Only Half of America Thinks Islamist Militants Aren't Really Muslims

ISIS execution
Islamic State militants stand in a line in the Syrian desert while the lead executioner speaks before the men behead five accused spies in a publicized execution video that was posted to pro-IS media outlets on June 28, 2016. |

While the majority of Americans think self-described Christians who commit acts of violence in the name of Christianity aren't really Christian, only half of the public says the same about those who claim to be Muslims and are violent.

Seventy-five percent of the public believes those who claim to be Christians and indulge in violence in the name of Christianity are actually not Christian. But only 50 percent of Americans say those who claim to be Muslims and commit violence in the name of Islam aren't really Muslims, according to a write-up, "Americans' Double Standard on Religious Violence," by two authors from PRRI.

Thirty-seven percent say that such people are actually Muslim, according to PRRI Research Associate Betsy Cooper and PRRI Director of Research Daniel Cox, revealing part of the findings of a 2015 PRRI study report for the first time. 

The two refer to President Donald Trump's campaign promise of fighting "radical Islamic terrorism," and say that "the current administration continues to claim that violence perpetrated by Muslim extremists is unique and a uniquely dangerous threat."

"While Americans of all stripes exhibit this double standard to some degree, there are notable partisan differences," the authors say.

About 75 percent of Republicans, 72 percent of independents and 79 percent of Democrats believe that people who commit acts of violence in the name of Christianity are not really Christian. "However, Republicans are far less likely to make these same allowances for Muslims," the authors add, citing that only 33 percent of Republicans believe that people who commit acts of violence in the name of Islam are not actually Muslim. However, 55 percent of Democrats and 53 percent of independents believe that those who claim to perpetrate acts of violence on behalf of Islam are not really Muslims.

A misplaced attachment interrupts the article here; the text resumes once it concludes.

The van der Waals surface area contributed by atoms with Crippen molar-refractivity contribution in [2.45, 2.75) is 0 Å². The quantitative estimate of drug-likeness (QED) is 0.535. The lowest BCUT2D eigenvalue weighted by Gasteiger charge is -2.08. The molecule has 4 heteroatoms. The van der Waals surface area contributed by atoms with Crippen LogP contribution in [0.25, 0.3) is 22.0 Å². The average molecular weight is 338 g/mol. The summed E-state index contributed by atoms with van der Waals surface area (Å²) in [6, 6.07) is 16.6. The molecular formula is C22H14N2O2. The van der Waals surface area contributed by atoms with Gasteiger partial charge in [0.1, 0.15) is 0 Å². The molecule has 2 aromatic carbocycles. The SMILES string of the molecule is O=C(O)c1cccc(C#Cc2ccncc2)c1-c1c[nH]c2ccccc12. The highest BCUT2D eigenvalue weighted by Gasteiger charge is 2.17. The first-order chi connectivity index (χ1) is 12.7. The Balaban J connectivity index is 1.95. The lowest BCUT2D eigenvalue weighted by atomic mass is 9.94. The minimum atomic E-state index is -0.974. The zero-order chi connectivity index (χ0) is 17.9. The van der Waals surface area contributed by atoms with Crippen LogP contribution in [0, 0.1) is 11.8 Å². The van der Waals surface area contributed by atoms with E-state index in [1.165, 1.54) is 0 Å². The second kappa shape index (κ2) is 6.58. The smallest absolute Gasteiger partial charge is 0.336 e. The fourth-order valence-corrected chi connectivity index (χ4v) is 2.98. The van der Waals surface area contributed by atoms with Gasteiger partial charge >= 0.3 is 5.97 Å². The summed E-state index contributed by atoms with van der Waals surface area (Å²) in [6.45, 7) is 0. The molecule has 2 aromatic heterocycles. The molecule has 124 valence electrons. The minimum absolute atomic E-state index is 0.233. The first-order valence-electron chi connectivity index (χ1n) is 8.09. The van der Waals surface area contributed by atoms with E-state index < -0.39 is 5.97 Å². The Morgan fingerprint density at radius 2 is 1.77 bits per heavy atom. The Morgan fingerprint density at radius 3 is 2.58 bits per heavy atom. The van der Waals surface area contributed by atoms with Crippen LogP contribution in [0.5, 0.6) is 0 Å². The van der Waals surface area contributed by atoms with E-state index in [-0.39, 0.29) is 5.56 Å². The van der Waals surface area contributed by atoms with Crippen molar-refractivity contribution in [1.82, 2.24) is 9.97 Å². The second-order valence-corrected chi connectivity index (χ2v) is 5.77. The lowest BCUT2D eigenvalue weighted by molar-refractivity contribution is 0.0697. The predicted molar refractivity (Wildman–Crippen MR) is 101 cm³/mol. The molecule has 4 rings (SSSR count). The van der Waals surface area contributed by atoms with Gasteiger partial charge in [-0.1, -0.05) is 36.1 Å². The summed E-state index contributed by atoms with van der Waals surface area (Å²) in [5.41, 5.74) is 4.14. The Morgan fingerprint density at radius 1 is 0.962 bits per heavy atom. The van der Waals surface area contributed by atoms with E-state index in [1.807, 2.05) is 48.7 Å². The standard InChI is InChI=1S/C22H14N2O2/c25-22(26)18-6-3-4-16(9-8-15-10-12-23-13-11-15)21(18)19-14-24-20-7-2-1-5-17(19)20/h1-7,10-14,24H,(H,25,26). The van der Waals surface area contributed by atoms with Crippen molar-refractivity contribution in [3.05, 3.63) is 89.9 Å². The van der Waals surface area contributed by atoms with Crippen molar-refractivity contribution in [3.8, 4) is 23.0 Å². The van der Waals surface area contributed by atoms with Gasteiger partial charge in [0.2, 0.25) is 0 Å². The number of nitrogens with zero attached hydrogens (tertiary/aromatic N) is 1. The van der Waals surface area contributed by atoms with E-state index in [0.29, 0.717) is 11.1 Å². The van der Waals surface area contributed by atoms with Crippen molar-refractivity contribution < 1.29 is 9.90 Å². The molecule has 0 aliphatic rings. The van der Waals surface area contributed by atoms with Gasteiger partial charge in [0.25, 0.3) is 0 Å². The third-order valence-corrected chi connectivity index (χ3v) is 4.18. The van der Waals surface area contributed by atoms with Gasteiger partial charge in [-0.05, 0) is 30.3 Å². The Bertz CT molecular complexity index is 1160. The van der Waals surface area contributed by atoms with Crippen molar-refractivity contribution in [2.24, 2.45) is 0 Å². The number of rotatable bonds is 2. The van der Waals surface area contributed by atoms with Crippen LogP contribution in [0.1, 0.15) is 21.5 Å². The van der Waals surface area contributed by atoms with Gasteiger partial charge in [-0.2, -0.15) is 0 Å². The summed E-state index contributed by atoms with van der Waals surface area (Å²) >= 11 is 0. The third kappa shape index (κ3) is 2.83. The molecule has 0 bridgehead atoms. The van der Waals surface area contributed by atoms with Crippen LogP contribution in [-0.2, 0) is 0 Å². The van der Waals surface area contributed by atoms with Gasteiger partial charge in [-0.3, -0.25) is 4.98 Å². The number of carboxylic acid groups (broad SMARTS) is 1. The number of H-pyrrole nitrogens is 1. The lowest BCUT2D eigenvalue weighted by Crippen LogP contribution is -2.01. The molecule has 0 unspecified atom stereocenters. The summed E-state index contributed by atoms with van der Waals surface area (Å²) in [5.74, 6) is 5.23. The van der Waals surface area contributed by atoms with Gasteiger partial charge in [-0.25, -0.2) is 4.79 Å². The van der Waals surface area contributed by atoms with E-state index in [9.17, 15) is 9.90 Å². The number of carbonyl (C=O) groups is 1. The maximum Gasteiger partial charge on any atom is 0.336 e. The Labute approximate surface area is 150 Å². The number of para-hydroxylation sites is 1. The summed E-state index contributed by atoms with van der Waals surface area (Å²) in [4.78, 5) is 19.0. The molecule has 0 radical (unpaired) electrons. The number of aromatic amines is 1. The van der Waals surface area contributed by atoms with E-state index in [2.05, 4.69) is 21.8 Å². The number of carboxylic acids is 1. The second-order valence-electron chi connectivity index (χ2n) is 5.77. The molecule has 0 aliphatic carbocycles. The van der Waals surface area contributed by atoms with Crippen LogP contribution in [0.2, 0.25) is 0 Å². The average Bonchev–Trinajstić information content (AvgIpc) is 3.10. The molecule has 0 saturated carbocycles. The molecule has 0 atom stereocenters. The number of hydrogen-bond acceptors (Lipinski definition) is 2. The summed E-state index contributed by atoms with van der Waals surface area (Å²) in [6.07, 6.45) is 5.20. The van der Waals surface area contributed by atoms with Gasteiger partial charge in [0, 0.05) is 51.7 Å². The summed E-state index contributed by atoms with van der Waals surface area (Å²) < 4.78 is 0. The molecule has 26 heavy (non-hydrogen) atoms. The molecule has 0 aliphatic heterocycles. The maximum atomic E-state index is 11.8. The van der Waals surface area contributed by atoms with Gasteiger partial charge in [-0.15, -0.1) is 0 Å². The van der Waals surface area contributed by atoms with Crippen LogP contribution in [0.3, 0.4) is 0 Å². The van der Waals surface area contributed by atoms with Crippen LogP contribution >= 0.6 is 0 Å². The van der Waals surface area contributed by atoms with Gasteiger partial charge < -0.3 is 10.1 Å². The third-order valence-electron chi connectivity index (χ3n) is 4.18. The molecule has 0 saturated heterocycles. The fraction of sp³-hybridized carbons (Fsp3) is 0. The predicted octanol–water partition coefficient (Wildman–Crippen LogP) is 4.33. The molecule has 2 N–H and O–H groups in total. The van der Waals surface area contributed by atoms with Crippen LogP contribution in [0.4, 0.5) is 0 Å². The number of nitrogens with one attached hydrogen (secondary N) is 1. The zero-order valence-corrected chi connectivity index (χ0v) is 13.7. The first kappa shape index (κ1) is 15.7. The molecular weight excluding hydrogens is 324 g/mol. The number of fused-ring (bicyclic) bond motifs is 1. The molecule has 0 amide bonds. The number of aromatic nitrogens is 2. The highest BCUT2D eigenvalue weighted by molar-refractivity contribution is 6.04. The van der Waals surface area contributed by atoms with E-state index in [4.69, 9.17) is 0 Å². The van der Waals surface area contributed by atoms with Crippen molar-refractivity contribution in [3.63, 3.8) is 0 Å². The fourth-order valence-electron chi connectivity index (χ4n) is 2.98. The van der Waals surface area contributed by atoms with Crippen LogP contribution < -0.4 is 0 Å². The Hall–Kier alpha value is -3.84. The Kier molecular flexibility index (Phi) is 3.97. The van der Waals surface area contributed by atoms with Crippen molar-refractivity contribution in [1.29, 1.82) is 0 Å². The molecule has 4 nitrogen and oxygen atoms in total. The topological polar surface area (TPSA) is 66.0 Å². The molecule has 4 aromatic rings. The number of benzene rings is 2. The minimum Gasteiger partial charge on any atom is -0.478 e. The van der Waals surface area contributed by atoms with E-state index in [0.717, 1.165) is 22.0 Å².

"No religious group expresses a larger double standard than white evangelical Protestants," the authors continue. "White evangelical Protestants are the most likely (87 percent) to disown Christian terrorists who claim to be acting in Christianity's name. However, they are among the least likely (44 percent) to say the same about terrorists who say they're Muslim."

Other Christian groups also express a "double standard," Cooper and Cox add. "But it is notable that the gap is smaller than Americans overall."

The report says 77 percent of white mainline Protestants reject the idea that someone can be a legitimate Christian and commit terrorism in the name of religion, and 41 percent reject the idea that true Muslims can commit religious violence. "The double standard is more modest among Catholics—but still present. Seventy-nine percent of Catholics say individuals who commit violence in the name of Christianity are not Christian; 58 percent of Catholics say the same of Muslims."

The religiously unaffiliated stand out as having the "smallest double standard," the authors say, as 61 percent reject the idea that terrorists who claim to be acting on behalf of Christianity are legitimately Christian, and 54 percent say the same of people who say they're acting on behalf of Islam.

Sam Rohrer, the president of the American Pastors Network, earlier told The Christian Post that Democrats' views are down to the "secular humanist mentality that is occupying the West generally, in thinking that all people worship the same God, or there is no God, or all gods are equal."

He warned that if someone does not find a difference between the God of Islam and the God of Christianity, for instance, then they are going to "interpret facts and reality totally different from the way it really is."

Rohrer acknowledged that when it comes to the Middle East especially, most victims of Islamic terror are other Muslims, but pushed back against those who believe that only a very small number of Muslims actually engage in jihad.

"The view for a long time has been that jihadists, wherever they are, are not at all reflective of Islam, and these are only a small number, who don't speak for Islam," he said.

"The unfortunate thing about that is that those involved in jihad are the only ones who are really practicing what the Quran says," the minister argued.

"It's violent all the away around, the total opposite of Christianity, the opposite of what the Bible speaks about. Yet, because there are many who either don't want to know, or don't do their own homework," they come to believe that "well, 'everybody is equal,' when the reality is these various systems of belief are totally different."

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